One noteworthy discovery in this study pertains to the disparity in dose reductions between male and female patients [1]. A significantly higher proportion of women than men required dose reductions (p < 0.001), although the underlying cause of this gender-based discrepancy remains unclear [1]. Previous pharmacokinetic data from ibrutinib studies in CLL patients did not indicate gender-related differences in drug exposure [1], [7]. This divergence in dose reduction between genders in WM could be associated with pharmacokinetic variations, differential patient symptom reporting, or disparities in healthcare provider responses to adverse effects [1]. Likewise, age played a significant role, as older participants were more likely to require dose reduction than their younger counterparts [1]. The reasons for this age-related variance are not yet well understood, but potential factors might encompass comorbid conditions, age-related pharmacokinetic alterations, differing patient symptom profiles, or variations in healthcare provider approaches to managing adverse effects based on age [1]. Importantly, this age-related discrepancy was not observed in previous studies involving CLL patients requiring dose reductions [1], [8], [9].

These findings indicated that despite dose reductions, most patients could maintain their hematologic response and, in some cases, even experienced a deepening of this response [1]. This observation is in line with prior studies that have reported similar outcomes for patients with CLL who underwent reduced-dose ibrutinib treatment compared to those on the full dose [1], [11], [12].

However, it’s important to note that not all adverse effects improve with dose reduction. In particular, bleeding subsided in less than 50% of patients, and atrial fibrillation remained unchanged in 40% of cases and resolved in only 10% [1]. It suggests that, beyond considering ibrutinib dose reduction, healthcare providers might explore transitioning patients to more selective Bruton’s tyrosine kinase (BTK) inhibitors, such as acalabrutinib or zanubrutinib [1]. Recent trials have indicated lower adverse effect rates with these alternative BTK inhibitors compared to ibrutinib, making them potential options for patients intolerant to ibrutinib [1], [13], [14], [15], [16]. 

Intriguingly, this study observed that patients requiring dose reductions due to adverse events might have a reduced risk of disease progression or death [1]. The exact cause of this improvement in outcomes among patients requiring dose reductions is not yet clear. It could be associated with altered drug metabolism, leading to higher drug concentrations, increased sensitivity to BTK inhibition, a reduction in life-threatening drug-related adverse effects, or potentially, a higher proportion of patients with CXCR4 mutations in those not undergoing dose reductions, which may have contributed to healthcare providers’ hesitancy to recommend dose reductions due to concerns about disease progression risk [1]. Further extensive research is warranted to confirm these findings and uncover the underlying mechanisms.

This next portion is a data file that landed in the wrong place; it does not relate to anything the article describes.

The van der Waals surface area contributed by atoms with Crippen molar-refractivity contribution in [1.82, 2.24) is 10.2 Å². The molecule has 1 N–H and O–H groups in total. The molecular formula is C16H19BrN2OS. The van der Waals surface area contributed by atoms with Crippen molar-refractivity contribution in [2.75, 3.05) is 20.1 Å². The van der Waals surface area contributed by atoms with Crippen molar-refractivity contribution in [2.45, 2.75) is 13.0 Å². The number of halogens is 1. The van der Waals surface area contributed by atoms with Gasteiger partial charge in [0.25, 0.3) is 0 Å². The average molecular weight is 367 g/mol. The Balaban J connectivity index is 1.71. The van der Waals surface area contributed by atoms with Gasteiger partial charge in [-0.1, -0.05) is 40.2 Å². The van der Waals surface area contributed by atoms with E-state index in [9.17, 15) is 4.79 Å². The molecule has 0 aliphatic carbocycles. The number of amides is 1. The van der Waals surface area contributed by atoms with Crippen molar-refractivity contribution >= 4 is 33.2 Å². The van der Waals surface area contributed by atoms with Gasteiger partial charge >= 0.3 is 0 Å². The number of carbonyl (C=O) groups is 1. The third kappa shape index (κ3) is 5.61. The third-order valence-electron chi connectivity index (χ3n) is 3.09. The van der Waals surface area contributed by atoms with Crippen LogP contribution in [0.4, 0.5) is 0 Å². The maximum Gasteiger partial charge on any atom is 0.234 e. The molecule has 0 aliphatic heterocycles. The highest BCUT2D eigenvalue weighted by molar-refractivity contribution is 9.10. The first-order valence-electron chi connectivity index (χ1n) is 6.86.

This study highlights that many Waldenström macroglobulinemia (WM) patients on ibrutinib experience adverse effects necessitating dose reductions, particularly among women and older individuals. Despite these reductions, most patients were able to maintain their hematologic response. Exploring alternative Bruton’s tyrosine kinase (BTK) inhibitors or therapeutic strategies for managing adverse effects should be considered. However, additional research is required to validate these findings and assess newer treatment options in WM [1].



  • Retrospective Study Design: The study’s retrospective nature means that it relied on historical data and medical records, which may introduce biases and limitations related to data accuracy and completeness. This type of study design cannot establish causality and is subject to confounding variables that may not have been considered.


  • Single-Center Study: The research was conducted at a single medical center. It could limit the generalizability of the findings to a broader population. Different centers may have varying practices, patient demographics, and treatment access, potentially affecting the results’ applicability elsewhere.


  • Unexplored Factors: The study did not investigate certain variables that could influence adverse effects and dose reductions, such as patient weight, liver function, or specific comorbid conditions. These factors can be critical in treatment tolerability and response.


  • Timing of Study: The study was conducted before the availability of second-generation BTK inhibitors. This limitation means that it may not fully represent current treatment practices and options available to patients. Newer therapies might impact dosing strategies and outcomes.


  • Need for Further Research: While the study provides valuable insights into ibrutinib dose reductions in Waldenström macroglobulinemia, its limitations highlight the necessity for additional research. Future research should aim to confirm these results in more extensive and diverse populations and explore utilizing newer therapies to address treatment challenges.

These limitations are essential to consider when interpreting the study’s results and when applying them to clinical practice.



This study highlights the significance of dose adjustments in ibrutinib treatment for Waldenström macroglobulinemia, with notable gender and age variations in dose reductions. It provides insights into sustaining hematologic responses after dosage reduction yet is constrained by its retrospective, single-center design. Future research should prioritize personalized dosing approaches and explore alternative therapies in Waldenström macroglobulinemia management.